How Banks Against Wealth Building By Blacks After 2008 Crash
Above Photo: Suzy/Flickr
If you get your business news from the Wall Street Journal or Bloomberg News or the New York Times or Reuters or the Financial Times or CNBC, chances are you did not hear about a critically important symposium that was held on Monday on the dangers that Wall Street’s biggest banks continue to pose to the U.S. economy and, in particular, to communities of color.
Adding to the mystery of how every major business news outlet could simultaneously decide to skip the event is that it was headlined by two famous players in the banking debate, Senator Elizabeth Warren and Neel Kashkari, President of the Federal Reserve Bank of Minneapolis.
The symposium on “Too Big to Fail” was hosted by Howard University’s Department of Economics and held at the campus which is located in Washington, DC – where there is certainly no shortage of reporters. When a critical message goes unreported by all major media, it tends to send the message to the speakers — “shut up and move on.”
It is noteworthy that Howard University is a predominantly black university and the message delivered by Senator Warren was on how communities of color had been specifically targeted for wealth stripping by Wall Street through devious means in the leadup to the financial crash of 2008. This was preceded by a U.S. government conspiracy against them from 1934 to 1968, said Warren.
Warren told the audience that within two years of the onset of the financial crash of 2008, 8.8 million American workers had lost their jobs and within three years more than 4 million homes had been lost to foreclosure. “The financial crisis wiped out as much as $14 trillion in household wealth,” Warren told the crowd.
But, as has been well documented by academic studies, Warren noted that “the losses were not evenly distributed.” Warren said:
“Before the crisis, big financial institutions specifically targeted communities of color with mortgages that were full of tricks and traps, stripping wealth from families and their communities. And when the financial crisis came, those same communities of color got hit a second time with some neighborhoods nearly destroyed by the concentration of foreclosures.”
Warren put numbers to the disparity in wealth destruction, stating that “On average, net worth of white families fell by 31 percent as a result of the crisis while black families lost 40 percent of their wealth.”
Warren’s key point to the audience was that the recently passed Senate bill to roll back key provisions of the Dodd-Frank financial reform legislation poses a serious threat that communities of color will once again be targeted by Wall Street for another round of wealth decimation. Warren said:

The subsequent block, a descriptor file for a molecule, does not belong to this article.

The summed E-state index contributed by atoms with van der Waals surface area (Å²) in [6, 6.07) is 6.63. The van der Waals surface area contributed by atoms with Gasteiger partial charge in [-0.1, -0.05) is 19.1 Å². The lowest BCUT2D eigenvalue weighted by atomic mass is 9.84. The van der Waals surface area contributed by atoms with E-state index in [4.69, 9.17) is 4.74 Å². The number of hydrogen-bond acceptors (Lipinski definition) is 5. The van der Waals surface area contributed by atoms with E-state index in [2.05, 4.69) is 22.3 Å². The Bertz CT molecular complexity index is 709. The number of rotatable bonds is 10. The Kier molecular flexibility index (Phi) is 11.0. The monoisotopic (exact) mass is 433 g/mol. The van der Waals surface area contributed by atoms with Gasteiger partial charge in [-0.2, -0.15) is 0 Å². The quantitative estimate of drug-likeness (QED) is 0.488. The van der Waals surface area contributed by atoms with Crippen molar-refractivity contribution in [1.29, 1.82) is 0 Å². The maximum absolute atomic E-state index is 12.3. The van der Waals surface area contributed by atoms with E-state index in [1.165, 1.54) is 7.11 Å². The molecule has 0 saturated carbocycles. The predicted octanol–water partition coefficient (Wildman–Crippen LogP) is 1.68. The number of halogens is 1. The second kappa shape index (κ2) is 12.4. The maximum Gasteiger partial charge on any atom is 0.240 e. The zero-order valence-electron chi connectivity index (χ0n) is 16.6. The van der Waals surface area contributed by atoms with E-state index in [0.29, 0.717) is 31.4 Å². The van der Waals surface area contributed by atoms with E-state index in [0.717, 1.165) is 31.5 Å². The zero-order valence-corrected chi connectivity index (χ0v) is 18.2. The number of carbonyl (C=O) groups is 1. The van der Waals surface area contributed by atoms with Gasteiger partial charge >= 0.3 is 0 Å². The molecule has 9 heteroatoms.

“There is a long and shameful history in this country of discrimination against African Americans when they try to buy homes. From 1934 to 1968, the Federal Housing Administration led the charge. In a largely segregated America, FHA actively discriminated against black families by refusing to insure mortgages for qualified borrowers in communities of color, while helping white families finance their plans to achieve the American dream.
“Its policy wasn’t a secret. It wasn’t the product of a handful of racist government officials. Nope. It was the official policy of the United States government until 1968. That’s in my lifetime. And because the Federal government had set the standard, private lenders enthusiastically followed Washington’s lead.”
Warren cited a study in the Boston Globe which found that “the median net worth of white families in Boston is $247,000” while the median net worth for a black family “is $8.” Warren said “That’s something that all Americans, regardless of race, should be ashamed of.”
Instead of allowing Congress to roll back safeguards against Wall Street’s abusive practices, Warren said that last month she introduced new legislation that would strengthen regulations. The bill is called the “Ending Too Big to Jail Act” and would create a permanent law enforcement unit to investigate crimes at financial institutions, require senior executives at banks with $10 billion or more in assets to certify annually that they have conducted due diligence and found no criminal conduct or civil fraud within the financial institution, and it would mandate court oversight of deferred prosecution agreements – a serial practice by the U.S. Department of Justice since the crash of 2008.
Kashkari provided the opening remarks at the symposium. He said “We are forgetting the lessons of the 2008 crisis.” He noted that the big banks are still highly leveraged and need to raise more equity rather than relying so heavily on debt.Warren said she has other ideas for strengthening the financial system, including re-enacting the Glass-Steagall Act which would separate banks holding insured deposits from the high-risk investment banks and enhancing oversight of derivative markets.
The pain of the financial crash has faded from the memories of Wall Street executives because of the following, said Kashkari: “The shareholders got bailed out. The boards of directors got bailed out. Management got bailed out. So from their perspective, there was no crisis.”